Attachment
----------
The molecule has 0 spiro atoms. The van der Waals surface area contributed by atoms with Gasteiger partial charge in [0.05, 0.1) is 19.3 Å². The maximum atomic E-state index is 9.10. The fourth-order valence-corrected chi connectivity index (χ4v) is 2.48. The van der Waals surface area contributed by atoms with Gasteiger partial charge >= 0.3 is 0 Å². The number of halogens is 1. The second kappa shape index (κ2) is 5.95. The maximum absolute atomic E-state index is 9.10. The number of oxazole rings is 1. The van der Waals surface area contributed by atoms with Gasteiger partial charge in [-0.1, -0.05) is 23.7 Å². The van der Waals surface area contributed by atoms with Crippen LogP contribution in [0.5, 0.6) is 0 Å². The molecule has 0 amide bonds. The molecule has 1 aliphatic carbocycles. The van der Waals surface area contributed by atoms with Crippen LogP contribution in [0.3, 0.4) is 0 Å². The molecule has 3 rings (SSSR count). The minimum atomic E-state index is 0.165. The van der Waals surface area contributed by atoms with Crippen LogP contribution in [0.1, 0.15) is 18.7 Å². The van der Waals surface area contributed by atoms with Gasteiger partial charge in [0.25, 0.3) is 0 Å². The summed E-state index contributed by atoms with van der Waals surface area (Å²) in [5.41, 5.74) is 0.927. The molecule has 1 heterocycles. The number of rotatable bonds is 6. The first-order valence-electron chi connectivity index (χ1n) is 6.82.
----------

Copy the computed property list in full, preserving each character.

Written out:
The molecule has 0 spiro atoms. The van der Waals surface area contributed by atoms with Gasteiger partial charge in [0.05, 0.1) is 19.3 Å². The maximum atomic E-state index is 9.10. The fourth-order valence-corrected chi connectivity index (χ4v) is 2.48. The van der Waals surface area contributed by atoms with Gasteiger partial charge >= 0.3 is 0 Å². The number of halogens is 1. The second kappa shape index (κ2) is 5.95. The maximum absolute atomic E-state index is 9.10. The number of oxazole rings is 1. The van der Waals surface area contributed by atoms with Gasteiger partial charge in [-0.1, -0.05) is 23.7 Å². The van der Waals surface area contributed by atoms with Crippen LogP contribution in [0.5, 0.6) is 0 Å². The molecule has 0 amide bonds. The molecule has 1 aliphatic carbocycles. The van der Waals surface area contributed by atoms with Crippen LogP contribution in [0.3, 0.4) is 0 Å². The molecule has 3 rings (SSSR count). The minimum atomic E-state index is 0.165. The van der Waals surface area contributed by atoms with Crippen LogP contribution in [0.1, 0.15) is 18.7 Å². The van der Waals surface area contributed by atoms with Gasteiger partial charge in [0.25, 0.3) is 0 Å². The summed E-state index contributed by atoms with van der Waals surface area (Å²) in [5.41, 5.74) is 0.927. The molecule has 1 heterocycles. The number of rotatable bonds is 6. The first-order valence-electron chi connectivity index (χ1n) is 6.82.